My hometown has three colleges, a proud literary heritage, and a really sketchy name.
Amherst, Massachusetts was named in 1759 by a colonial governor in honor of Lord Jeffrey Amherst. Lord Jeffrey was a British commander during the French and Indian war whose military techniques included biological warfare and genocide. He plotted to give smallpox-infected blankets to Native Americans with the explicit goal to “extirpate” their entire race. When the colonies later battled for their independence, Amherst sided with the British. In short, not the sort of guy you’d want to be named after.
Over the years, many Amherst residents have suggested changing the town’s name. The movement has gained momentum this year, as all of America has been taking a closer look at the ways our public names and spaces reflect history. But what new name should take Amherst’s place? The suggestion I’ve heard most often is to honor one of the town’s most illustrious natives, the poet Emily Dickinson. Goodbye Amherst, hello Emily, Massachusetts.
It’s a bold idea, one that surprises most who hear it. Naming a town after a famous resident is common enough, but it’s usually the surname that gets the honors. “Dickinson, Massachusetts” sounds perfectly natural and unremarkable. In fact, eight other states boast a town called Dickinson. The only Emily I’ve found is a tiny hamlet in Minnesota, named after one of a cluster of local lakes that all have female names. Amherst would become the largest Emily municipality in the world, and the only one deliberately named in honor of a notable woman and her accomplishments.
That very distinctiveness, and femaleness, draws in the name’s supporters. Yet it’s hard to shake the feeling that Emily just doesn’t sound like a town. Part of that may stem from the name itself. While Emily is an old and classic name, it is also a fashionable one. Emily has been a top-20 American girl’s name every year since 1987, including a 12-year run at #1. As a result, it’s hard not to hear the name as a girl or young woman. Emily is also a name that is perceived as extremely friendly, which is not a style usually associated with place names.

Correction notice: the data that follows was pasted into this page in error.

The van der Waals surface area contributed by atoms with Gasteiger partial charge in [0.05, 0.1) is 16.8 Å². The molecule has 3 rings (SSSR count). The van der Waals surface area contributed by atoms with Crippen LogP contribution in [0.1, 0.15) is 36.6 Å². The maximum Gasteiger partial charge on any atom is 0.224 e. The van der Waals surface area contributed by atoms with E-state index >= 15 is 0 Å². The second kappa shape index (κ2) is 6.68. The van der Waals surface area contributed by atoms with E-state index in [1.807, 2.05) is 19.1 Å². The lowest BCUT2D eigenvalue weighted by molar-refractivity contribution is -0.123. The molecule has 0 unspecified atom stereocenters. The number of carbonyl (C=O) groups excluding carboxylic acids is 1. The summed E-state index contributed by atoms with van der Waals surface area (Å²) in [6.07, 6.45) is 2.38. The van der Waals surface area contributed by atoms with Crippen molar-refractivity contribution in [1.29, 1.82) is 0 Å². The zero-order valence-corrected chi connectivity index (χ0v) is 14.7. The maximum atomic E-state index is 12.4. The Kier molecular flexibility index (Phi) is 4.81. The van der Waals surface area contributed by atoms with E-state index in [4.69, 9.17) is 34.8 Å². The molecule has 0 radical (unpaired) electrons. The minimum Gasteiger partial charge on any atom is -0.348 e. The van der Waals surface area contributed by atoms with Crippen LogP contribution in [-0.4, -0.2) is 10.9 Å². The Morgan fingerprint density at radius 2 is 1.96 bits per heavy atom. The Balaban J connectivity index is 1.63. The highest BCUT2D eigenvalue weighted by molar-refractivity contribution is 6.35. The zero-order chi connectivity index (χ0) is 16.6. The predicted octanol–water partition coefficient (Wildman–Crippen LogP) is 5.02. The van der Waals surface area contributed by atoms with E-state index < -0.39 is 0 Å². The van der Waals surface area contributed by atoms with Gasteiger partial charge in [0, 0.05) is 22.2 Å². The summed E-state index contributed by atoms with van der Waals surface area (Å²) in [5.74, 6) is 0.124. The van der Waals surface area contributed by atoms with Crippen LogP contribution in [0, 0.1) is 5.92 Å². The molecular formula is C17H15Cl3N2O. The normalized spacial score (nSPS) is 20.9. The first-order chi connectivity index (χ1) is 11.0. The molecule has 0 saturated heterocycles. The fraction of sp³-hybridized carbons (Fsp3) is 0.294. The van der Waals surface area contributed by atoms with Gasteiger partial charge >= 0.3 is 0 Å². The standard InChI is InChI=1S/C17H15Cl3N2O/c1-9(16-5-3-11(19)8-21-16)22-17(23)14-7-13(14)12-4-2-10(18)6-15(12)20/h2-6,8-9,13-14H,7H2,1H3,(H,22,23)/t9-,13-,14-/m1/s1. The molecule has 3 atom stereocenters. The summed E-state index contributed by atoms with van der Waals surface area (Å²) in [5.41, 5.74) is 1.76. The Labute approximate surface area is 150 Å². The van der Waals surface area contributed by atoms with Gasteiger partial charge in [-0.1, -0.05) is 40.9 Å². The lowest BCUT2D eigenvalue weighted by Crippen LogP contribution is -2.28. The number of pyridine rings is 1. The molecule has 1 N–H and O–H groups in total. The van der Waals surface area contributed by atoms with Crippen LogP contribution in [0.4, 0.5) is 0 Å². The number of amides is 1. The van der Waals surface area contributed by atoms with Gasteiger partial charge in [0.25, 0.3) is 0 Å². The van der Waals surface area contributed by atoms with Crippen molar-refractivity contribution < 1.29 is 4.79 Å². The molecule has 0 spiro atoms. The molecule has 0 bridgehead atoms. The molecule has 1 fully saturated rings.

A bigger issue is the formality gulf between given names and surnames. Surnames have always been the formal style of address, used in titles and homages. The town named after Jeffery Amherst, for example, was called Amherst, not Jeff. Even in our new informal age, formality continues to carry weight and gravitas. Political campaigns are still run mostly under surnames, and candidates who have had to go first-name to avoid confusion, like Hillary Clinton and Jeb Bush, have arguably suffered for it. What’s more, an academic who studies Emily Dickinson’s poetry is a Dickinson scholar, not an Emily expert.
One historical exception to the surname rule has been monarchs, who are formally referred to by given name only. Place names reflect this. Charlotte, North Carolina, for instance, was named for Britain’s Queen Charlotte. Even places named after royalty, though, usually add a place-specific suffix. There are many Williamsburgs and Williamstowns but very few towns called William.
An Emily Dickinson homage could go the same way, with a construction like Emilyville. The multisyllabic result feels cumbersome, though. Lopping off a syllable for a more compact construction like Emilton would introduce new problems, muddling the homage and suggesting the masculine name Emil.
And so, Emily. The more I think about it, the more it grows on me. With so many parents today adopting place names as baby names, it’s about time a baby name returned the favor.